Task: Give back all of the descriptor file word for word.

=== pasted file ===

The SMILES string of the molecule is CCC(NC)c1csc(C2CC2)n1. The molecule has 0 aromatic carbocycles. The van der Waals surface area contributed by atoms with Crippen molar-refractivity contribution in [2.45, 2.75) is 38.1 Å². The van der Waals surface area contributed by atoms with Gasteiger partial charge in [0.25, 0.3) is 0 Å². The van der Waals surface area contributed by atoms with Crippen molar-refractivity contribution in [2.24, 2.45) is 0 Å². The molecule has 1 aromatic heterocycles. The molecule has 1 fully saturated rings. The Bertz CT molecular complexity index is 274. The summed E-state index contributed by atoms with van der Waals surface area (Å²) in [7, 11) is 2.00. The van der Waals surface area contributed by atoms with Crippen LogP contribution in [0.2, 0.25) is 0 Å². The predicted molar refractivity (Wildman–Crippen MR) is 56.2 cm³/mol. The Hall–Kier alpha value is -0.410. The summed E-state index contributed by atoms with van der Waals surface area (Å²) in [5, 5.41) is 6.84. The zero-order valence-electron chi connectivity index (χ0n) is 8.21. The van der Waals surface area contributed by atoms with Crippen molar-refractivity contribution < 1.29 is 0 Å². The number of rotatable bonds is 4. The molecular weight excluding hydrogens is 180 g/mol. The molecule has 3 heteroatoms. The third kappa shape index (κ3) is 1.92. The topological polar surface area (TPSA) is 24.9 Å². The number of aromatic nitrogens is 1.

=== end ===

The SMILES string of the molecule is CCC(NC)c1csc(C2CC2)n1. The molecule has 0 aromatic carbocycles. The van der Waals surface area contributed by atoms with Crippen molar-refractivity contribution in [2.45, 2.75) is 38.1 Å². The van der Waals surface area contributed by atoms with Gasteiger partial charge in [0.25, 0.3) is 0 Å². The van der Waals surface area contributed by atoms with Crippen molar-refractivity contribution in [2.24, 2.45) is 0 Å². The molecule has 1 aromatic heterocycles. The molecule has 1 fully saturated rings. The Bertz CT molecular complexity index is 274. The summed E-state index contributed by atoms with van der Waals surface area (Å²) in [7, 11) is 2.00. The van der Waals surface area contributed by atoms with Crippen LogP contribution in [0.2, 0.25) is 0 Å². The predicted molar refractivity (Wildman–Crippen MR) is 56.2 cm³/mol. The Hall–Kier alpha value is -0.410. The summed E-state index contributed by atoms with van der Waals surface area (Å²) in [5, 5.41) is 6.84. The zero-order valence-electron chi connectivity index (χ0n) is 8.21. The van der Waals surface area contributed by atoms with Crippen molar-refractivity contribution < 1.29 is 0 Å². The number of rotatable bonds is 4. The molecular weight excluding hydrogens is 180 g/mol. The molecule has 3 heteroatoms. The third kappa shape index (κ3) is 1.92. The topological polar surface area (TPSA) is 24.9 Å². The number of aromatic nitrogens is 1.